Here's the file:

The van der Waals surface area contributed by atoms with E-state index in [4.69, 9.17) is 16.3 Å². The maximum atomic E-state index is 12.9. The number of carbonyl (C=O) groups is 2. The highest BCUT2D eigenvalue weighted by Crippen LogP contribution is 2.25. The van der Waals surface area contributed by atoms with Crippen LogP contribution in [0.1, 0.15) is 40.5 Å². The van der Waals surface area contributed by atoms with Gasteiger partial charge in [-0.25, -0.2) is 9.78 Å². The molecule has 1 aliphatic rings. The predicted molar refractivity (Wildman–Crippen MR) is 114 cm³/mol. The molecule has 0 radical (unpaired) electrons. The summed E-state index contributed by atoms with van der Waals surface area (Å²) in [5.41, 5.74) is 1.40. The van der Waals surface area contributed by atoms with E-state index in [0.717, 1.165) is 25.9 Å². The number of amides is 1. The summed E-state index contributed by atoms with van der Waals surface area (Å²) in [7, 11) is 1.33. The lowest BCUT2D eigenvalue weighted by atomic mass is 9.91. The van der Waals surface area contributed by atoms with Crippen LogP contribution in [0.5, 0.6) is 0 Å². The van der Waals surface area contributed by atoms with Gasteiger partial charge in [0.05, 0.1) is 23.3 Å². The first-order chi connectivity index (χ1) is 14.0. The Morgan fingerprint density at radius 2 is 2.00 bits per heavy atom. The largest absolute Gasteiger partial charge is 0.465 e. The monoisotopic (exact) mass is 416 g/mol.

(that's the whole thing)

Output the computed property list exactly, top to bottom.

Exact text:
The van der Waals surface area contributed by atoms with E-state index in [4.69, 9.17) is 16.3 Å². The maximum atomic E-state index is 12.9. The number of carbonyl (C=O) groups is 2. The highest BCUT2D eigenvalue weighted by Crippen LogP contribution is 2.25. The van der Waals surface area contributed by atoms with Crippen LogP contribution in [0.1, 0.15) is 40.5 Å². The van der Waals surface area contributed by atoms with Gasteiger partial charge in [-0.25, -0.2) is 9.78 Å². The molecule has 1 aliphatic rings. The predicted molar refractivity (Wildman–Crippen MR) is 114 cm³/mol. The molecule has 0 radical (unpaired) electrons. The summed E-state index contributed by atoms with van der Waals surface area (Å²) in [5.41, 5.74) is 1.40. The van der Waals surface area contributed by atoms with E-state index in [0.717, 1.165) is 25.9 Å². The number of amides is 1. The summed E-state index contributed by atoms with van der Waals surface area (Å²) in [7, 11) is 1.33. The lowest BCUT2D eigenvalue weighted by atomic mass is 9.91. The van der Waals surface area contributed by atoms with Crippen LogP contribution in [0.5, 0.6) is 0 Å². The van der Waals surface area contributed by atoms with Gasteiger partial charge in [0.05, 0.1) is 23.3 Å². The first-order chi connectivity index (χ1) is 14.0. The Morgan fingerprint density at radius 2 is 2.00 bits per heavy atom. The largest absolute Gasteiger partial charge is 0.465 e. The monoisotopic (exact) mass is 416 g/mol.